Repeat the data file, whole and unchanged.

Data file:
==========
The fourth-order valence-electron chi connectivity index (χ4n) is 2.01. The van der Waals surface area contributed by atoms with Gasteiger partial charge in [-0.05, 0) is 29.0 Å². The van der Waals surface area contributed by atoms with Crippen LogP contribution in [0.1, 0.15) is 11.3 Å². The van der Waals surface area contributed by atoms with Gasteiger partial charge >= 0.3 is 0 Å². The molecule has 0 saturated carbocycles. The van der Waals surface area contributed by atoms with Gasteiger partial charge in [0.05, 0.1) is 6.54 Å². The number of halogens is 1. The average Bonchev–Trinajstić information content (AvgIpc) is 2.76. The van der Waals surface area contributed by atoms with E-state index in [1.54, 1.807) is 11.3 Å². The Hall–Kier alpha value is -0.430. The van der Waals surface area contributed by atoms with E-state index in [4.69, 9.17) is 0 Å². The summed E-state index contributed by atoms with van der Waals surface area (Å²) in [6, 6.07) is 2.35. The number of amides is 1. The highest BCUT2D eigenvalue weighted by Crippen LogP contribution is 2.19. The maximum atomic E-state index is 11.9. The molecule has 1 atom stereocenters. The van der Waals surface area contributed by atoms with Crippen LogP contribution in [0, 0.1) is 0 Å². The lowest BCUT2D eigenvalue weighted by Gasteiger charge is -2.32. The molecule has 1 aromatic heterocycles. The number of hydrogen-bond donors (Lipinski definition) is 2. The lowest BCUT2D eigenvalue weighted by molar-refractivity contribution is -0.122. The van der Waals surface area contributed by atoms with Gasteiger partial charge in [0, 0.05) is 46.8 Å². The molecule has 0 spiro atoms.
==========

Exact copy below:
The fourth-order valence-electron chi connectivity index (χ4n) is 2.01. The van der Waals surface area contributed by atoms with Gasteiger partial charge in [-0.05, 0) is 29.0 Å². The van der Waals surface area contributed by atoms with Crippen LogP contribution in [0.1, 0.15) is 11.3 Å². The van der Waals surface area contributed by atoms with Gasteiger partial charge >= 0.3 is 0 Å². The molecule has 0 saturated carbocycles. The van der Waals surface area contributed by atoms with Gasteiger partial charge in [0.05, 0.1) is 6.54 Å². The number of halogens is 1. The average Bonchev–Trinajstić information content (AvgIpc) is 2.76. The van der Waals surface area contributed by atoms with E-state index in [1.54, 1.807) is 11.3 Å². The Hall–Kier alpha value is -0.430. The van der Waals surface area contributed by atoms with E-state index in [4.69, 9.17) is 0 Å². The summed E-state index contributed by atoms with van der Waals surface area (Å²) in [6, 6.07) is 2.35. The number of amides is 1. The highest BCUT2D eigenvalue weighted by Crippen LogP contribution is 2.19. The maximum atomic E-state index is 11.9. The molecule has 1 atom stereocenters. The van der Waals surface area contributed by atoms with Crippen LogP contribution in [0, 0.1) is 0 Å². The lowest BCUT2D eigenvalue weighted by Gasteiger charge is -2.32. The molecule has 1 aromatic heterocycles. The number of hydrogen-bond donors (Lipinski definition) is 2. The lowest BCUT2D eigenvalue weighted by molar-refractivity contribution is -0.122. The van der Waals surface area contributed by atoms with Gasteiger partial charge in [0, 0.05) is 46.8 Å². The molecule has 0 spiro atoms.